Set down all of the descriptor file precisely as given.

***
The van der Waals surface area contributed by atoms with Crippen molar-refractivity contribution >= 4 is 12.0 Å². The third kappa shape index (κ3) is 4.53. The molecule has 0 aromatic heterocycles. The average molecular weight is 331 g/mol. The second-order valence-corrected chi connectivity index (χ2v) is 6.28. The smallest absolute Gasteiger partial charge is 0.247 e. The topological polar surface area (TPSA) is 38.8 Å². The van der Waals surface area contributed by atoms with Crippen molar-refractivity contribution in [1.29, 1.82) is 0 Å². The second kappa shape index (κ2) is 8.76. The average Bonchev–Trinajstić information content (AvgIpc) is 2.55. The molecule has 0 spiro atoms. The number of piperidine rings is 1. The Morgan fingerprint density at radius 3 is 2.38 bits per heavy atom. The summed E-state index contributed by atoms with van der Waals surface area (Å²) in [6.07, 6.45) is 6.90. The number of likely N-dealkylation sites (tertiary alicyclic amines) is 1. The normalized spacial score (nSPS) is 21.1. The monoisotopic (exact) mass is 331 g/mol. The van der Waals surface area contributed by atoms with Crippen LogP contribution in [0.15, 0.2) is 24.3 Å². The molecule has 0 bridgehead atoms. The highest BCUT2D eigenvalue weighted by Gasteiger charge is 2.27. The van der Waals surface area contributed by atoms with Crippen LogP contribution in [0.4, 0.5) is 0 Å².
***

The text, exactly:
The van der Waals surface area contributed by atoms with Crippen molar-refractivity contribution >= 4 is 12.0 Å². The third kappa shape index (κ3) is 4.53. The molecule has 0 aromatic heterocycles. The average molecular weight is 331 g/mol. The second-order valence-corrected chi connectivity index (χ2v) is 6.28. The smallest absolute Gasteiger partial charge is 0.247 e. The topological polar surface area (TPSA) is 38.8 Å². The van der Waals surface area contributed by atoms with Crippen molar-refractivity contribution in [1.29, 1.82) is 0 Å². The second kappa shape index (κ2) is 8.76. The average Bonchev–Trinajstić information content (AvgIpc) is 2.55. The molecule has 0 spiro atoms. The number of piperidine rings is 1. The Morgan fingerprint density at radius 3 is 2.38 bits per heavy atom. The summed E-state index contributed by atoms with van der Waals surface area (Å²) in [6.07, 6.45) is 6.90. The number of likely N-dealkylation sites (tertiary alicyclic amines) is 1. The normalized spacial score (nSPS) is 21.1. The monoisotopic (exact) mass is 331 g/mol. The van der Waals surface area contributed by atoms with Crippen LogP contribution in [0.15, 0.2) is 24.3 Å². The molecule has 0 bridgehead atoms. The highest BCUT2D eigenvalue weighted by Gasteiger charge is 2.27. The van der Waals surface area contributed by atoms with Crippen LogP contribution in [0.4, 0.5) is 0 Å².